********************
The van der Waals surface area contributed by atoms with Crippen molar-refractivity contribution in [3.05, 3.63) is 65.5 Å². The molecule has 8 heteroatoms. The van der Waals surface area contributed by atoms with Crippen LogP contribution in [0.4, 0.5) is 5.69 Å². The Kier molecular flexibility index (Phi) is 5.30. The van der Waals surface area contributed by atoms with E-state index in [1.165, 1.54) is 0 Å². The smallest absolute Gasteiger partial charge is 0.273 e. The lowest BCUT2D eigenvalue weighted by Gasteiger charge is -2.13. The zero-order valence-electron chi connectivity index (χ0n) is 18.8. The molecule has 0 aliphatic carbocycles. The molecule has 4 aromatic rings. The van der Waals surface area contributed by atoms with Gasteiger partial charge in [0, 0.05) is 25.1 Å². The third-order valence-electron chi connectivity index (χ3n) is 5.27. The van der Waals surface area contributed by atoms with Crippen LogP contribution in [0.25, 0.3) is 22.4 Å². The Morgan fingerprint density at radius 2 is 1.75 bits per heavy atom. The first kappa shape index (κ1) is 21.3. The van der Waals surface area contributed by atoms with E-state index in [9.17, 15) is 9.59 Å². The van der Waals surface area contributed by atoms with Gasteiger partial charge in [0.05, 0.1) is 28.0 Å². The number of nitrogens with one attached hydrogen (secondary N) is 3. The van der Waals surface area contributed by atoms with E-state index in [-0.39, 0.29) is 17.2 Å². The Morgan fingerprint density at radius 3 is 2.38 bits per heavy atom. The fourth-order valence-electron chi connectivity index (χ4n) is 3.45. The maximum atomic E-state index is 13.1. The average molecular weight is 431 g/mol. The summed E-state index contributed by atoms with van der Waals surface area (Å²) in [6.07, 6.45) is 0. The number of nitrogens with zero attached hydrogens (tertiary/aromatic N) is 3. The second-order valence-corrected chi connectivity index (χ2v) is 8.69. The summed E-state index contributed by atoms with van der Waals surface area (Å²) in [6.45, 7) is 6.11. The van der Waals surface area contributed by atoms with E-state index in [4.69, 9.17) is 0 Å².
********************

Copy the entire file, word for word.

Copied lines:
The van der Waals surface area contributed by atoms with Crippen molar-refractivity contribution in [3.05, 3.63) is 65.5 Å². The molecule has 8 heteroatoms. The van der Waals surface area contributed by atoms with Crippen LogP contribution in [0.4, 0.5) is 5.69 Å². The Kier molecular flexibility index (Phi) is 5.30. The van der Waals surface area contributed by atoms with E-state index in [1.165, 1.54) is 0 Å². The smallest absolute Gasteiger partial charge is 0.273 e. The lowest BCUT2D eigenvalue weighted by Gasteiger charge is -2.13. The zero-order valence-electron chi connectivity index (χ0n) is 18.8. The molecule has 0 aliphatic carbocycles. The molecule has 4 aromatic rings. The van der Waals surface area contributed by atoms with Gasteiger partial charge in [0, 0.05) is 25.1 Å². The third-order valence-electron chi connectivity index (χ3n) is 5.27. The van der Waals surface area contributed by atoms with Crippen LogP contribution in [0.25, 0.3) is 22.4 Å². The Morgan fingerprint density at radius 2 is 1.75 bits per heavy atom. The first kappa shape index (κ1) is 21.3. The van der Waals surface area contributed by atoms with E-state index in [9.17, 15) is 9.59 Å². The van der Waals surface area contributed by atoms with Gasteiger partial charge in [0.05, 0.1) is 28.0 Å². The number of nitrogens with one attached hydrogen (secondary N) is 3. The van der Waals surface area contributed by atoms with E-state index in [-0.39, 0.29) is 17.2 Å². The Morgan fingerprint density at radius 3 is 2.38 bits per heavy atom. The fourth-order valence-electron chi connectivity index (χ4n) is 3.45. The maximum atomic E-state index is 13.1. The average molecular weight is 431 g/mol. The summed E-state index contributed by atoms with van der Waals surface area (Å²) in [6.07, 6.45) is 0. The number of nitrogens with zero attached hydrogens (tertiary/aromatic N) is 3. The second-order valence-corrected chi connectivity index (χ2v) is 8.69. The summed E-state index contributed by atoms with van der Waals surface area (Å²) in [6.45, 7) is 6.11. The van der Waals surface area contributed by atoms with E-state index in [4.69, 9.17) is 0 Å².